Today, more than 11 million people living in the US have cancer. The common doctor’s advice for cancer patients has for a long time been, ”Take it easy.” For a long time, doctors assumed that exercise was likely to lead to negative health effects for cancer patients. However, a recent survey conducted by the Macmillan Cancer Support Center has found overwhelming evidence that suggests just the opposite. Researchers carried out the survey, done in a series of 60 studies involving more than 400 health professionals, to look into the effects of exercise on cancer patients. The study shed light on some important benefits of exercise for cancer patients.
For starters, the survey discovered that for cancer patients, exercise is enormously beneficial, and can significantly reduce the risk of death for cancer patients. Breast cancer patients who attained the recommended exercise levels of 150 minutes every week had a 40% lower chance of dying compared to patients who did no exercise at all. Likewise, patients with prostate cancer who regularly exercised had a 30% lower chance of dying compared to patients who did not, while patients with colorectal cancer who exercised cut down their risk of dying by 50%.
The study recommended that doctors who offer oncology consulting services to cancer patients need to undergo a major ”cultural change” in order for them to change their views about exercise for cancer patients. For such patients, exercise should be an integral part of their care.
Experts strongly recommend that cancer patients should begin exercising immediately after treatment. It is common for cancer patients to slow down after treatment due to depression, stress and general feelings of being unwell associated with cancer treatment. Physical activity comes with many benefits including decreased fatigue, improved aerobic fitness, improved muscle strength, and overall improvement in the patient’s quality of life. However, patients should exercise within their comfort zones and avoid over-straining.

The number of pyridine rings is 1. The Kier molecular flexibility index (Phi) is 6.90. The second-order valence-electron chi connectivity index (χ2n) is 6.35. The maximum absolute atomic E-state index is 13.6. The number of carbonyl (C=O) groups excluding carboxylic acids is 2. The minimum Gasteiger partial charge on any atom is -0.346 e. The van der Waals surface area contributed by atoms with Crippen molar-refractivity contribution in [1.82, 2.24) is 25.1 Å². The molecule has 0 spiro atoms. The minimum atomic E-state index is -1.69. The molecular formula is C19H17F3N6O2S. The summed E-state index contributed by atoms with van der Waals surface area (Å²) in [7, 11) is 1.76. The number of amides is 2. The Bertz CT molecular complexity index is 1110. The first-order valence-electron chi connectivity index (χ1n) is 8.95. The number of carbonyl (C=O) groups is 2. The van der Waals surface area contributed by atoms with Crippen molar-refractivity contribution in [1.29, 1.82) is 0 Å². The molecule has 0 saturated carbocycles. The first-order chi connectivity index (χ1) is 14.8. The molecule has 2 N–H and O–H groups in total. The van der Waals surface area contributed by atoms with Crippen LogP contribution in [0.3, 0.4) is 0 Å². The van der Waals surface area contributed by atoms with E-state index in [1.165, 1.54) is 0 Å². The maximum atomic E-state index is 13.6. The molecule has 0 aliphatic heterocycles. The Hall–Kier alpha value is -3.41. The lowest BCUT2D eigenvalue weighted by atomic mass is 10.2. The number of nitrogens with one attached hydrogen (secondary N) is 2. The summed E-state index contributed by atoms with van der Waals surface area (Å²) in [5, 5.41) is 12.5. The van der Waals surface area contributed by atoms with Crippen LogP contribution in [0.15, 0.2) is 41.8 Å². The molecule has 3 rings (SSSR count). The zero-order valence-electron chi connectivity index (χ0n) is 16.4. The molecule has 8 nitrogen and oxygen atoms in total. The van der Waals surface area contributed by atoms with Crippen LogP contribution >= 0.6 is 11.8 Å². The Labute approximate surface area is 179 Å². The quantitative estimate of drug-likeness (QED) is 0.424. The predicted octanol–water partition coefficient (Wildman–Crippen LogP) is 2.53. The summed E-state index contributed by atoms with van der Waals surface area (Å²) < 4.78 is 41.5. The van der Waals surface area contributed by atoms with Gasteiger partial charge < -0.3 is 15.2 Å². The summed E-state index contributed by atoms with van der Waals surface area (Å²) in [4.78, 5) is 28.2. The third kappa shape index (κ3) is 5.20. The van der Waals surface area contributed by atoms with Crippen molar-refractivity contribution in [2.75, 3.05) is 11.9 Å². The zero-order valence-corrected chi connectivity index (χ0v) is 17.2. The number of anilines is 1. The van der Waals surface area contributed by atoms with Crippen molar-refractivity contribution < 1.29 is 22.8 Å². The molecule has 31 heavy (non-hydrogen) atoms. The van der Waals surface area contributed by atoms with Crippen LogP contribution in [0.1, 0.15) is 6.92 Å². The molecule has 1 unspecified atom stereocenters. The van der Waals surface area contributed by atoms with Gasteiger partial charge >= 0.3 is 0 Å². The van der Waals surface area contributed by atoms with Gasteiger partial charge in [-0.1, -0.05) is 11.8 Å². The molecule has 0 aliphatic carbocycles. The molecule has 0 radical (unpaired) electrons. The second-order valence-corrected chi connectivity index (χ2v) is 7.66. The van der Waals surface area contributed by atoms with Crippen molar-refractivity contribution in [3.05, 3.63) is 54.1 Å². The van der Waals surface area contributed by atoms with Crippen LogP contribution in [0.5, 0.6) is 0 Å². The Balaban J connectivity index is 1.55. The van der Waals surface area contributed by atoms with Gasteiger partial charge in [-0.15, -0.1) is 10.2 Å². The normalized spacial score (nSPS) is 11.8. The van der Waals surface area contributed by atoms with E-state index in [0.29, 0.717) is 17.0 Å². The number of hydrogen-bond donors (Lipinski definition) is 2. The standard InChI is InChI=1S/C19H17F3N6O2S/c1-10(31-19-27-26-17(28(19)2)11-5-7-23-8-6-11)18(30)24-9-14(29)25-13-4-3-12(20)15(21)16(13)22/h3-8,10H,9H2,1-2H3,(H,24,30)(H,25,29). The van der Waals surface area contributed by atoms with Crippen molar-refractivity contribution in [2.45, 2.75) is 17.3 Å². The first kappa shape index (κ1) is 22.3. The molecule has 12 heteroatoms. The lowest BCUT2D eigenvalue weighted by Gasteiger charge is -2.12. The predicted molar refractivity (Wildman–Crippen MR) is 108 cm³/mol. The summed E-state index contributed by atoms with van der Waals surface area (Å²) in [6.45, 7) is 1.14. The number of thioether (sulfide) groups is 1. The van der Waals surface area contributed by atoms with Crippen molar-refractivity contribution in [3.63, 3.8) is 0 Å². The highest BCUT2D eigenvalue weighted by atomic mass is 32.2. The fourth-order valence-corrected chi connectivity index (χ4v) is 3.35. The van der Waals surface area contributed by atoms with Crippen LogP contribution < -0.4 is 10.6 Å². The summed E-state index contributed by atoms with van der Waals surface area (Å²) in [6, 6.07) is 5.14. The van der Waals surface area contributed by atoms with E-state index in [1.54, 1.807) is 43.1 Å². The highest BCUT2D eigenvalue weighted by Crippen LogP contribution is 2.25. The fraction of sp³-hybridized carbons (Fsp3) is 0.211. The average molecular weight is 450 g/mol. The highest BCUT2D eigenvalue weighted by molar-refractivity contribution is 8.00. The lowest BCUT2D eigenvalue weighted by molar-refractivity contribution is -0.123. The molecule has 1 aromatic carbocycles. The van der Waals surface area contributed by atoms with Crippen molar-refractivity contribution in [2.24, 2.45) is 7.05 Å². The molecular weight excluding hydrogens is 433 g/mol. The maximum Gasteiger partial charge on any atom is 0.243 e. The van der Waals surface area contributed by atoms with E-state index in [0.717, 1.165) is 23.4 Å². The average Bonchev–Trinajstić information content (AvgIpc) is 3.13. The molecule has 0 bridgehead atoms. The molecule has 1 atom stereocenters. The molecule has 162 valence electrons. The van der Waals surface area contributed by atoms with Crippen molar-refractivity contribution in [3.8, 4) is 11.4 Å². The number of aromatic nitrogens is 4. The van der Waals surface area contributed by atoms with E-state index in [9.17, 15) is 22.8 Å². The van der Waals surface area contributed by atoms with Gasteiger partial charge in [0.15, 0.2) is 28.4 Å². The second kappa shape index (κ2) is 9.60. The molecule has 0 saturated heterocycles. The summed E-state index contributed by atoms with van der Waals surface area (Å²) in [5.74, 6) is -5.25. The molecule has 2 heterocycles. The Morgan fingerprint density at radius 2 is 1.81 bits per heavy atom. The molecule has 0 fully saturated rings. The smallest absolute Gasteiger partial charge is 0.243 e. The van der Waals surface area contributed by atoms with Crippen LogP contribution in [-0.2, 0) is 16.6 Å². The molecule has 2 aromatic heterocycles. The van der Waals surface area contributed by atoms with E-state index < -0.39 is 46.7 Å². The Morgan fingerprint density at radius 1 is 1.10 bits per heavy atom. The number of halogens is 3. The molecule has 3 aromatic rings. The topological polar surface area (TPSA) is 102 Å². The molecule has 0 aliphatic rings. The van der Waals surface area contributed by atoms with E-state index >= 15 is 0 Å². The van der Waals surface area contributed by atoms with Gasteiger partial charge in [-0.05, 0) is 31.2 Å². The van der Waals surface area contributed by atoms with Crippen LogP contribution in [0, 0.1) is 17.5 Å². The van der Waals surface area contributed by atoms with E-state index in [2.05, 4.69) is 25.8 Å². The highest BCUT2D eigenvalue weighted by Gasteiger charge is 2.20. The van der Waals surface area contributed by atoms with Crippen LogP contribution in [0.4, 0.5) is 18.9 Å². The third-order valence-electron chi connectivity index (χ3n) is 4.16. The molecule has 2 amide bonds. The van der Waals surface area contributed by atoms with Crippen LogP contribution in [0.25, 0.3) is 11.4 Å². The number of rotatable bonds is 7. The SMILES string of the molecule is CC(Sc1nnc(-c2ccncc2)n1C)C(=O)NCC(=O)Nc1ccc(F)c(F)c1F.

Moderate Activity Recommended
An ACSM panel of 13 persons recently came up recommendations for cancer patients regarding the type of exercise best-suited for them. The panel placed its focus on prostate, breast, colon, hematologic and gynecologic cancers. According to the panel’s recommendations, patients should walk for at least 30 minutes for 5 days a week.
The panel, however, pointed out that these recommendations were not a one-size-fits-all type of prescription. Therefore, each patient should have a personal exercise program that suits his or her condition and fitness. For example, patients with gastrointestinal cancer should avoid rigorous weight training, while patients with weak immune systems should avoid public gyms and patients with neuropathy, a condition that leads to loss of sensation, should opt for training on a stationary bike instead of weight training. Yoga is fine for all cancer patients.
• Flexibility Exercises: These are essentially stretching exercises. Experts recommend this type of exercise for all cancer patients.
• Aerobic Exercises: This involves activities such as jogging, brisk walking and swimming. Aerobic exercises help to improve cardiovascular fitness and significantly lower the risk of stroke, heart attacks, and diabetes.
• Resistance Training: This involves activities such as weight lifting. Resistance training build muscle mass and is highly recommended for patients with higher-than-average fat-to-lean mass ratios.
Necessary Precautions to Take
The risk of injury for cancer patients while exercising is about the same as that of healthy people. As such, cancer patients should watch out for common exercise-related injuries such as strains, soreness, and sprains. Cancer patients carry a slightly elevated risk of developing heart problems. As such, they should get approval from their oncologists before commencing on their exercise program.
In summary, health experts highly recommend exercise for cancer patients. Therefore, it should become part of their overall treatment program. That said, patients with heart problems, diabetes as well as obese patients should talk to their oncologists before attempting any form of exercise.
This guest post is written by Regina Powell.